San Antonio Spurs News

San Antonio Spurs: Who is this new Danny Green?

By Rob Wolkenbrod
SAN ANTONIO, TX - OCTOBER 18: Danny Green #14 of the San Antonio Spurs handles the ball against the Minnesota Timberwolves on October 18, 2017 at the AT&T Center in San Antonio, Texas. NOTE TO USER: User expressly acknowledges and agrees that, by downloading and or using this photograph, user is consenting to the terms and conditions of the Getty Images License Agreement. Mandatory Copyright Notice: Copyright 2017 NBAE (Photos by Darren Carroll/NBAE via Getty Images)
SAN ANTONIO, TX - OCTOBER 18: Danny Green #14 of the San Antonio Spurs handles the ball against the Minnesota Timberwolves on October 18, 2017 at the AT&T Center in San Antonio, Texas. NOTE TO USER: User expressly acknowledges and agrees that, by downloading and or using this photograph, user is consenting to the terms and conditions of the Getty Images License Agreement. Mandatory Copyright Notice: Copyright 2017 NBAE (Photos by Darren Carroll/NBAE via Getty Images)
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Danny Green looked like a different player in all three games to start the San Antonio Spurs season.

The story of San Antonio Spurs guard Danny Green’s career surrounded 3-point shooting and stellar perimeter defense, or the prototypical “3-and-D” player. It led to an All-NBA Defensive Second Team award for the 2016-17 season, and a career mark of 40 percent from behind the arc.

These contributions came from Green as a starter, even though his contributions look that of a role player off the bench, at least on the offensive end (8.9 points per game for his career).

In the 2017-18 season, something looked different with Green, and not just his new haircut. He’s a different offensive player.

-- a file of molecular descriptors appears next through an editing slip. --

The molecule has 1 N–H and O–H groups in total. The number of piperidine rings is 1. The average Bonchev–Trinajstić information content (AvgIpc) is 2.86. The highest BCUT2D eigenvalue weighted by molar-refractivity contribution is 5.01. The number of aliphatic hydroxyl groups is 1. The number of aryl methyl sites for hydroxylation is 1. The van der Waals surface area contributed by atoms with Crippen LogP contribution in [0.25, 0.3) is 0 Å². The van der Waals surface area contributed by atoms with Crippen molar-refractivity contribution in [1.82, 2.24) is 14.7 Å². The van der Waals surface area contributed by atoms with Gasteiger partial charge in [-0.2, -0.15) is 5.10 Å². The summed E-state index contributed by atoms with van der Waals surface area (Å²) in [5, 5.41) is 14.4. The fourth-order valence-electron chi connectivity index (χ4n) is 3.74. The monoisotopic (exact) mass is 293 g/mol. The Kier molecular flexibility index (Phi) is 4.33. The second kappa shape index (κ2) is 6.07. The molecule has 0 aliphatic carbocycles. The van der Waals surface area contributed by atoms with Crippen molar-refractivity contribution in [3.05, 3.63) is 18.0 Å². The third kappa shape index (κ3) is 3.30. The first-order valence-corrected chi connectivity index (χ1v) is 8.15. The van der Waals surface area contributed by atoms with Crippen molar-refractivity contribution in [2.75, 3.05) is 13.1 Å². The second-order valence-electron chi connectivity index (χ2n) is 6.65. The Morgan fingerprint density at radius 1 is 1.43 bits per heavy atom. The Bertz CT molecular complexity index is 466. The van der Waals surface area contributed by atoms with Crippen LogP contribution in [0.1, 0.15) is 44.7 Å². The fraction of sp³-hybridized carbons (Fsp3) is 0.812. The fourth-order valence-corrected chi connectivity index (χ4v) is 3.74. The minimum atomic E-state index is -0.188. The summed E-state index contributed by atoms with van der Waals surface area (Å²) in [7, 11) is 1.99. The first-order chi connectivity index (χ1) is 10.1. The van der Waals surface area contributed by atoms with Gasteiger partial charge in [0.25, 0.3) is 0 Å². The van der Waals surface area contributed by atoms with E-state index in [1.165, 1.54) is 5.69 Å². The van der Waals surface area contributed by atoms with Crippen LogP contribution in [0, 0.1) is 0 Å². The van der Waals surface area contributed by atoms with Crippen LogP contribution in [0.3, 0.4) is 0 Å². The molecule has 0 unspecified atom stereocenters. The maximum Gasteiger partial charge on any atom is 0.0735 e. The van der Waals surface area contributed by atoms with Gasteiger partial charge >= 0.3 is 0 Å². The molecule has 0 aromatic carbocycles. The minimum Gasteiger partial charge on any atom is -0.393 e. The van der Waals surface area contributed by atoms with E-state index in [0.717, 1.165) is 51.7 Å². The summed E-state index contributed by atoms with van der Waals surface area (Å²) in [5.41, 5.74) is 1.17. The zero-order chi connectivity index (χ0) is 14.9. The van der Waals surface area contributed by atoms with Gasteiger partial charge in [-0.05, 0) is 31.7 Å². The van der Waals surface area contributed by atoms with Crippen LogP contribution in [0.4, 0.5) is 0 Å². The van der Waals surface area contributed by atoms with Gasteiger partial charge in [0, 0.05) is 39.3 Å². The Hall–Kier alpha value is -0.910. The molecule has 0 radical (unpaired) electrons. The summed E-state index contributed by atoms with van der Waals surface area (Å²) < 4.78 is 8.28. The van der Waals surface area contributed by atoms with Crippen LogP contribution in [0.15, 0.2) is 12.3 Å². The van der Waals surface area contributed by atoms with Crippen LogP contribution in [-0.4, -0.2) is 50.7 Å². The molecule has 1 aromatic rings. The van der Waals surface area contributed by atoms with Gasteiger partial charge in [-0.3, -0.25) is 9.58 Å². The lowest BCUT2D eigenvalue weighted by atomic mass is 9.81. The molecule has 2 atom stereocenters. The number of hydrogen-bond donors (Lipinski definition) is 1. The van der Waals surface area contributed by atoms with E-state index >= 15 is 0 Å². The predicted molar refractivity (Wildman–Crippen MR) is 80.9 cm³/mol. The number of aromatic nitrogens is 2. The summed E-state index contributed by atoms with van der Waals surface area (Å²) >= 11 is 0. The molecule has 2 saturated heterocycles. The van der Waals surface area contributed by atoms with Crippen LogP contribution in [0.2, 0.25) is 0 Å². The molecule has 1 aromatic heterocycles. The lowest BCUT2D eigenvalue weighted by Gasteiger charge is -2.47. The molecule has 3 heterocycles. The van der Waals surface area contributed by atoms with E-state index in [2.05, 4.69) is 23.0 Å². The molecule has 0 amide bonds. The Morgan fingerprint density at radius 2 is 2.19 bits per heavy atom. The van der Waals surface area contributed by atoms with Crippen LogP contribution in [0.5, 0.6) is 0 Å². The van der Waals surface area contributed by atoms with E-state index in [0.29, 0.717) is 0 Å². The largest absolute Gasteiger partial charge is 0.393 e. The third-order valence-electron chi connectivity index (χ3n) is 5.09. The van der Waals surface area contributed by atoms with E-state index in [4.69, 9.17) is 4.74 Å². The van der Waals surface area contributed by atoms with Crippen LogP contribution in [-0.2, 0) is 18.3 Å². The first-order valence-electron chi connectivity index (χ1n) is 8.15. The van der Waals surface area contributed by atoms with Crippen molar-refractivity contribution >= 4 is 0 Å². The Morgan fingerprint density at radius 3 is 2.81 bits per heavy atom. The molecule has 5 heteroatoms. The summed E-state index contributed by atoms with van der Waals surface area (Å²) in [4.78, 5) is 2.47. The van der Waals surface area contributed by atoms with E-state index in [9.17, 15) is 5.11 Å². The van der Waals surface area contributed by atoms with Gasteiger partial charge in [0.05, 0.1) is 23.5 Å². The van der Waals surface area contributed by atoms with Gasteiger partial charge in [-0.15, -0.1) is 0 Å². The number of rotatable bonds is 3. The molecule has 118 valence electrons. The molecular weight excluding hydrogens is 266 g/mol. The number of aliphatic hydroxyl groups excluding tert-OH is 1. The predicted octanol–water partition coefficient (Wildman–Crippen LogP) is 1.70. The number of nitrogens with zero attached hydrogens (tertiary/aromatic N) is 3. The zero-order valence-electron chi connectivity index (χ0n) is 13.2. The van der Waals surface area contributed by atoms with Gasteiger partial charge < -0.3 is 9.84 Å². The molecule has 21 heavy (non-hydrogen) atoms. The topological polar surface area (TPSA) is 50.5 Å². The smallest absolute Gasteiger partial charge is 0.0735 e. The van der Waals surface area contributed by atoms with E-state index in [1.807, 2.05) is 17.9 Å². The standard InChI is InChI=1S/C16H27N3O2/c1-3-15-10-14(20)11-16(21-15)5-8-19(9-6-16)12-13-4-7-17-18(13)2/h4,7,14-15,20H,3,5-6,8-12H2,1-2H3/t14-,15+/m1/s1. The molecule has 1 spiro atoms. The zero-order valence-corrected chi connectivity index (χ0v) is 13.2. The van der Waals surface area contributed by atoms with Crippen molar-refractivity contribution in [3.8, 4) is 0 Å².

Catch and shoot. Maybe one or two dribbles and shoot. That was the story of the UNC product’s career through eight seasons. While the Spurs only played three games in the 2017-18 campaign, it looks like he’s trying to change that perception for now.

Suddenly, this one-dimensional offensive player looks different. He’s putting the ball on the floor, trying to create his own shot and driving to the basket. This play came in transition and with momentum in his step, but when does this ever happen?

Danny Green does this sometimes now I guess? It's pretty radpic.twitter.com/u0JELqDJyt

— Tom Petrini (@RealTomPetrini) October 24, 2017

That’s just a minor detail of what Green has done. It’s been through all three games, with Monday night as the standout performance. Don’t forget his five blocks, either — another treat.

Danny Green has been fun to watch this game. Defense as always and certainly worked on expanding his offense impact.

— Aaron Preine (@LosPreine) October 24, 2017

Did Green always have this in his game? He rarely displayed this to-the-hoop ability, lurking around the arc, in front or behind. It’s somewhat coincidental that it’s when Kawhi Leonard is out, with the Spurs needing the extra offensive production. Does that make this a short-term part of Green’s game before he returns to the 3-point line — almost full time?

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If not, maybe he spent the offseason working on expanding his offensive repertoire. It’s never too late for a player to work on an aspect of his game, as seen with LaMarcus Aldridge’s extended range. According to Tom Osborne of the San Antonio Express-News, Green did work on expanding his game but it took a long time:

“It’s only taken me like eight or nine years to get [creating shots off the dribble] down,” he joked.

“I’m getting some decent looks and trying to stay aggressive while we have some guys out,” said Green.

So, it looks like a combination of work and Leonard being out.

If this newfound part of Green game remains when the Spurs are healthy, it only adds another layer to this already deep team. The ball can be placed in his hands for an extra possession or two, and attempt to make something happen, rather than being a predictable part of the gameplan. Maybe this gets him out of the back-to-back sub-40 percent shooting seasons, as well.

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79 games remain on the Spurs’ schedule, so there’s plenty of time to see if this does or doesn’t last. For now, though, Green looks like a new player and working wonders for this year’s team.

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